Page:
Should the prosecutor in your Tennessee federal white-collar crime case offer you a favorable plea bargain, it may be in your best interests to accept it. Why? Because as Forbes recently reported, nearly 90 percent of federal defendants do, in fact, opt for a plea agreement instead of going to trial.
You should remember, however, that even though a plea agreement may be your best choice, it also carries with it several downsides, including the following:
- You relinquish your constitutional right to a trial by a jury of your peers.
- You must plead guilty in open court.
- You usually cannot later revoke your plea agreement if you change your mind about having signed it.
- You usually give up your right to appeal.
While plea agreements historically have included the above-listed negatives, convicted white-collar defendants recently got new hope regarding their appellate rights from the U.S. Supreme Court via a case entitled Class v. United States. In this case, the Justices determined that you can appeal your conviction if you attack the plea bargain on constitutional grounds.
This is exactly what Mr. Class did after he accepted a plea bargain and pleaded guilty to carrying a gun in his Jeep at the time he parked it in a Washington, D.C., parking lot, a no firearm zone. He attacked his plea bargain and subsequent conviction on the following grounds:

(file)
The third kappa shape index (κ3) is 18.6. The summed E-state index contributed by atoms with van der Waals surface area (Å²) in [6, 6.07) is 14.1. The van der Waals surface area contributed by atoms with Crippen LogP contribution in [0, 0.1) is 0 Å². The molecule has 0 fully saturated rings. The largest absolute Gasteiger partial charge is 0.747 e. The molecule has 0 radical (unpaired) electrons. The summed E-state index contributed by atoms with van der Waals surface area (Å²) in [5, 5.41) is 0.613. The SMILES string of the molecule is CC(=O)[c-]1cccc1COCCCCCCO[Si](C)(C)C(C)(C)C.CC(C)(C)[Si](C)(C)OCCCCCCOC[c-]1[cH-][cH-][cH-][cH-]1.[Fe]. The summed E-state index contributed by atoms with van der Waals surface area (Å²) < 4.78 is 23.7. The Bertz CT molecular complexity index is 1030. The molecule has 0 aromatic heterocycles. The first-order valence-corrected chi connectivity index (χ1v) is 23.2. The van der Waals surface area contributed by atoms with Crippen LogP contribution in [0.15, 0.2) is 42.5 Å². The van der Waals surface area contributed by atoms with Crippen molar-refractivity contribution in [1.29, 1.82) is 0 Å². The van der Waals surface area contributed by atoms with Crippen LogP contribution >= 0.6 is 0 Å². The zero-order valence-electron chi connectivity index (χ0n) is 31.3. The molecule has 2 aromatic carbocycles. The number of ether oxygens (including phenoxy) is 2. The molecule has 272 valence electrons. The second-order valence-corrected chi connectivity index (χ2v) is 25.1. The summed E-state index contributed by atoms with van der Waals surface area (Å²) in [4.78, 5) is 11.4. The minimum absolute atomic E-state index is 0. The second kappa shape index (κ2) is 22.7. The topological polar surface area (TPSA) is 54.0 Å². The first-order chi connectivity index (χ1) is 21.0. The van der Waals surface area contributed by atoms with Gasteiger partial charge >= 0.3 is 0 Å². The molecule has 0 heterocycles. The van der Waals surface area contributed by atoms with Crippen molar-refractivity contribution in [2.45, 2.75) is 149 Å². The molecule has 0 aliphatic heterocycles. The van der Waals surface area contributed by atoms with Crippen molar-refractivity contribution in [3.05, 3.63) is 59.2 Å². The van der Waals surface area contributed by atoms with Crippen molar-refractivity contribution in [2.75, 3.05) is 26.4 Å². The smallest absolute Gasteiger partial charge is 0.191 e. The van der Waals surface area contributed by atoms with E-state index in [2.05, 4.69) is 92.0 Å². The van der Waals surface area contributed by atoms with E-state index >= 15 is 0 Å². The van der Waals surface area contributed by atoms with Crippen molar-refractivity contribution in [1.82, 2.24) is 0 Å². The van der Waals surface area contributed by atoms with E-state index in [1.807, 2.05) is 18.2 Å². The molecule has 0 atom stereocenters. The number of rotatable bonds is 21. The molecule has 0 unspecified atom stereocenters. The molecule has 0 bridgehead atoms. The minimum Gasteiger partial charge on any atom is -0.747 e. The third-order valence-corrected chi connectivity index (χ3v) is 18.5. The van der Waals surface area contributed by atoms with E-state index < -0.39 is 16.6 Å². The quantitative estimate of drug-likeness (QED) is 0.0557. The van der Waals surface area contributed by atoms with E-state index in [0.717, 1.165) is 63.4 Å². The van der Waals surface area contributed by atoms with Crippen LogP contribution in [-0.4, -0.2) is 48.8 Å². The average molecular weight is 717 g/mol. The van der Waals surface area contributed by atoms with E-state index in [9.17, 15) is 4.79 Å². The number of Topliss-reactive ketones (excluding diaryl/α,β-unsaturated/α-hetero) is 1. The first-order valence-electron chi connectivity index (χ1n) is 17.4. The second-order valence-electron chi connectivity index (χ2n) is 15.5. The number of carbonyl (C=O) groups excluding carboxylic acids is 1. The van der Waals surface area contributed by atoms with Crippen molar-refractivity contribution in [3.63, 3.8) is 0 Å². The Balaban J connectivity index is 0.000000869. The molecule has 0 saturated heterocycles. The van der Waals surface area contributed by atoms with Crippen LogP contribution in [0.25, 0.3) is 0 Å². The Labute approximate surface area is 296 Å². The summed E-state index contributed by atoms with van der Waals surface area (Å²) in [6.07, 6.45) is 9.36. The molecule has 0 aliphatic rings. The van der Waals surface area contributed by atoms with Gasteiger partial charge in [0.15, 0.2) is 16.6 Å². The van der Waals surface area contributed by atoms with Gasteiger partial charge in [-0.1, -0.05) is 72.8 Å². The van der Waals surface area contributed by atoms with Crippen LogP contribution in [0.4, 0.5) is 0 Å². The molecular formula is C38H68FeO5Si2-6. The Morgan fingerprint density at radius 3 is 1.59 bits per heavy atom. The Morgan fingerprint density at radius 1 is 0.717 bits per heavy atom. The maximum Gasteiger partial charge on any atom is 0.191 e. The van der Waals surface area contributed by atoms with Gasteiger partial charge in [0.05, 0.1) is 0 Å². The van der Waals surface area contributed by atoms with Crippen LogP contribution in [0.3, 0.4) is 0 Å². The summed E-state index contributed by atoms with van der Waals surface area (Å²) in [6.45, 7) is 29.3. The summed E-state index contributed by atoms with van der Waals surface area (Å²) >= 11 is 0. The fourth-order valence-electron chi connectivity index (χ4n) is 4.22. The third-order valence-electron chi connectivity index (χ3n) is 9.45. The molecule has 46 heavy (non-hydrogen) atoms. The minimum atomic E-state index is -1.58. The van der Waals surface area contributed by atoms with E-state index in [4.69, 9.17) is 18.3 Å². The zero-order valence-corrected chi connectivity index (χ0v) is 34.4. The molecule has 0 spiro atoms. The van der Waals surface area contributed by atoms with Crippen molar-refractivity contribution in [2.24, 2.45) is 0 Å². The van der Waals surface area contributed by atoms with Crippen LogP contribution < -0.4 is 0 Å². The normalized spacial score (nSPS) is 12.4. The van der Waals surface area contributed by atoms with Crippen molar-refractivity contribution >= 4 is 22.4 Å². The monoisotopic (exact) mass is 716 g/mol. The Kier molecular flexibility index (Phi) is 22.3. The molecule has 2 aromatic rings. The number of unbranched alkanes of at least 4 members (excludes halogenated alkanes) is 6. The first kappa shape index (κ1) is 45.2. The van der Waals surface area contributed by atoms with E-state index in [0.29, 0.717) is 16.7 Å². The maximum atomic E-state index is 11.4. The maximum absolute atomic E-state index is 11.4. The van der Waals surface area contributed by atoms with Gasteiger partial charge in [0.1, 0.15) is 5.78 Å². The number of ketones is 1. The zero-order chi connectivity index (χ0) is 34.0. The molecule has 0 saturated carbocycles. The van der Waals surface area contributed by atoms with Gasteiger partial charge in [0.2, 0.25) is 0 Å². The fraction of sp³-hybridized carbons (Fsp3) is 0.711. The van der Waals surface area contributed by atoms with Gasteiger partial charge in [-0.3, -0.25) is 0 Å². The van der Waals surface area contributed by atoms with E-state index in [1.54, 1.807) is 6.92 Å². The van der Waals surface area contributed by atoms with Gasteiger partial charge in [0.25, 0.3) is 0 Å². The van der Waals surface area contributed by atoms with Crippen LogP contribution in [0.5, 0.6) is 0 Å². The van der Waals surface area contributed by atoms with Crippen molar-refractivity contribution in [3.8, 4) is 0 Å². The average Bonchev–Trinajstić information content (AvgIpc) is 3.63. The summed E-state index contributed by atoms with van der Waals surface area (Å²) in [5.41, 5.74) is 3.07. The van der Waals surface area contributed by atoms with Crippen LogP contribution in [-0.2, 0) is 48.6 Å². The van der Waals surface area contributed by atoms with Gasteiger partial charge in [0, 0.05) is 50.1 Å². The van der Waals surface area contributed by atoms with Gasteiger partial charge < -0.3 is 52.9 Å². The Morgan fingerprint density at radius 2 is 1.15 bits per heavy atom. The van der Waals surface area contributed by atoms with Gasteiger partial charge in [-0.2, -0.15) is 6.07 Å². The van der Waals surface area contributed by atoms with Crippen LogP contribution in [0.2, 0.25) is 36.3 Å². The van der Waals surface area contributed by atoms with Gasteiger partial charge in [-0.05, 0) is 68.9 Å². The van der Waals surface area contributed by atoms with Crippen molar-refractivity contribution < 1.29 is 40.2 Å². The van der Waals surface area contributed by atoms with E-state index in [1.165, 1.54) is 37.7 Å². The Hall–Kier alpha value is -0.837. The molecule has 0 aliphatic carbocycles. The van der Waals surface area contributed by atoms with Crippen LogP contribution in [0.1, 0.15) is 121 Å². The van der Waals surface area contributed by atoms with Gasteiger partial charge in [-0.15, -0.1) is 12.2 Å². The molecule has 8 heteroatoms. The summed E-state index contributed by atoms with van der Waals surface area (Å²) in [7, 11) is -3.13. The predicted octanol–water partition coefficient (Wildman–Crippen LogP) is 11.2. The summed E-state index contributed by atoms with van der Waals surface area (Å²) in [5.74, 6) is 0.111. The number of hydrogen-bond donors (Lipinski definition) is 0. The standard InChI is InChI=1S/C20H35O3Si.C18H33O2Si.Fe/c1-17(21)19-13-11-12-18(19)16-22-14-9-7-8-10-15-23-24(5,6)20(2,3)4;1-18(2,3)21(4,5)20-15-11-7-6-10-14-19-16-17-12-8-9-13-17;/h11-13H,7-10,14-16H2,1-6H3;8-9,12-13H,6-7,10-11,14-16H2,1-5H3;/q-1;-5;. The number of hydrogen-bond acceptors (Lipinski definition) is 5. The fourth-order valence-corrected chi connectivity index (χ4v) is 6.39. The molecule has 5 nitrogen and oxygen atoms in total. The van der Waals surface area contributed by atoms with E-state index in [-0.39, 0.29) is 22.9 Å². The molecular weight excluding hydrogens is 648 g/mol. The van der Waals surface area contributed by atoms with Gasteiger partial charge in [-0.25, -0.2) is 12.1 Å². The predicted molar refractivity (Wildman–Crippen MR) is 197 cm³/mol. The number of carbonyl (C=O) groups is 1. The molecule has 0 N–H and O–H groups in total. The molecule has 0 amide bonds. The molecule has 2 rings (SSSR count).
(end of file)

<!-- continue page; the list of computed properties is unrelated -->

- He was unaware of the Washington, D.C. statute that prohibits carrying a firearm.
- The statute violated his Second Amendment right to bear arms.
- The Washington, D.C. parking lot sign violated his Fourteenth Amendment right to due process.
- He held a valid North Carolina gun license allowing him to keep a gun in his Jeep’s locked safe.
- His plea agreement did not specifically waive his right to appeal his conviction.
The appellate court refused to allow Mr. Class to appeal, stating that his plea agreement implicitly waived that right. Undaunted, Mr. Class appealed to the Supreme Court. The Justices agreed with his arguments and overturned the appellate court, holding that “Class did not relinquish his right to appeal the District Court’s constitutional determinations simply by pleading guilty.”
Although the SCOTUS decision occurred too recently for federal white-collar crime convicts to yet realize its full ramifications, it nevertheless gives you new hope that if you may be able to appeal your conviction even if you signed a plea agreement.
This is general educational information and not intended to provide legal advice.